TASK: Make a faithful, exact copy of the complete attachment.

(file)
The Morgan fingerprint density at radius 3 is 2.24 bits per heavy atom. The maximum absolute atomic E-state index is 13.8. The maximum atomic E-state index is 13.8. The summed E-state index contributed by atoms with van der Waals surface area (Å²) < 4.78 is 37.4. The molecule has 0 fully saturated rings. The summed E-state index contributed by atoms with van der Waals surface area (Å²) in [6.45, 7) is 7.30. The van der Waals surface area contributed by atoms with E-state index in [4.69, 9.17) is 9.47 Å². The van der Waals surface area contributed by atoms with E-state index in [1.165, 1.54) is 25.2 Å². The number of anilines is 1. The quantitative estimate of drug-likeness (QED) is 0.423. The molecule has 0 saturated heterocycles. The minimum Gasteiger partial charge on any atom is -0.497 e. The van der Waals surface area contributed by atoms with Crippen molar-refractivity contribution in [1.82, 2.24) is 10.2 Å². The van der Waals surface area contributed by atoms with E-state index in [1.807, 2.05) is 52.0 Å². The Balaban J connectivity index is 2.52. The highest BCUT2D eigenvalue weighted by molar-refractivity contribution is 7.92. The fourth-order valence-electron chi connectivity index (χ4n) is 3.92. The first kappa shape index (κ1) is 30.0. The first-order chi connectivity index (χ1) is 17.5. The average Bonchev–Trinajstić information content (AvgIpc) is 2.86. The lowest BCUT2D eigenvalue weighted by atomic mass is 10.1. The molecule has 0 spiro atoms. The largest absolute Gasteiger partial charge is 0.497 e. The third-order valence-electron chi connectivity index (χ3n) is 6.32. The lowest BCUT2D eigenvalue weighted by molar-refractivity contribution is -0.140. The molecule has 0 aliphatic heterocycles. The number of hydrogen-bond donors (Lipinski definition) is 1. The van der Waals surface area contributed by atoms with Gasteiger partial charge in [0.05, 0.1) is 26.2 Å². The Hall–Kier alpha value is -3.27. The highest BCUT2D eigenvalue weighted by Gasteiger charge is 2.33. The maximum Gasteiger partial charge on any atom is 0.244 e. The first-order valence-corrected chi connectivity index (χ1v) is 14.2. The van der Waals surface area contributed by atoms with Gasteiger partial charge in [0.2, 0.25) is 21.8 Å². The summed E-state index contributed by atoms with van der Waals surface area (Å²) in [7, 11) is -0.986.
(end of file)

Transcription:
The Morgan fingerprint density at radius 3 is 2.24 bits per heavy atom. The maximum absolute atomic E-state index is 13.8. The maximum atomic E-state index is 13.8. The summed E-state index contributed by atoms with van der Waals surface area (Å²) < 4.78 is 37.4. The molecule has 0 fully saturated rings. The summed E-state index contributed by atoms with van der Waals surface area (Å²) in [6.45, 7) is 7.30. The van der Waals surface area contributed by atoms with E-state index in [4.69, 9.17) is 9.47 Å². The van der Waals surface area contributed by atoms with E-state index in [1.165, 1.54) is 25.2 Å². The number of anilines is 1. The quantitative estimate of drug-likeness (QED) is 0.423. The molecule has 0 saturated heterocycles. The minimum Gasteiger partial charge on any atom is -0.497 e. The van der Waals surface area contributed by atoms with Crippen molar-refractivity contribution in [1.82, 2.24) is 10.2 Å². The van der Waals surface area contributed by atoms with E-state index in [1.807, 2.05) is 52.0 Å². The Balaban J connectivity index is 2.52. The highest BCUT2D eigenvalue weighted by molar-refractivity contribution is 7.92. The fourth-order valence-electron chi connectivity index (χ4n) is 3.92. The first kappa shape index (κ1) is 30.0. The first-order chi connectivity index (χ1) is 17.5. The average Bonchev–Trinajstić information content (AvgIpc) is 2.86. The lowest BCUT2D eigenvalue weighted by atomic mass is 10.1. The molecule has 0 spiro atoms. The largest absolute Gasteiger partial charge is 0.497 e. The third-order valence-electron chi connectivity index (χ3n) is 6.32. The lowest BCUT2D eigenvalue weighted by molar-refractivity contribution is -0.140. The molecule has 0 aliphatic heterocycles. The number of hydrogen-bond donors (Lipinski definition) is 1. The van der Waals surface area contributed by atoms with Gasteiger partial charge in [0.05, 0.1) is 26.2 Å². The Hall–Kier alpha value is -3.27. The highest BCUT2D eigenvalue weighted by Gasteiger charge is 2.33. The maximum Gasteiger partial charge on any atom is 0.244 e. The first-order valence-corrected chi connectivity index (χ1v) is 14.2. The van der Waals surface area contributed by atoms with Gasteiger partial charge in [0.2, 0.25) is 21.8 Å². The summed E-state index contributed by atoms with van der Waals surface area (Å²) in [7, 11) is -0.986.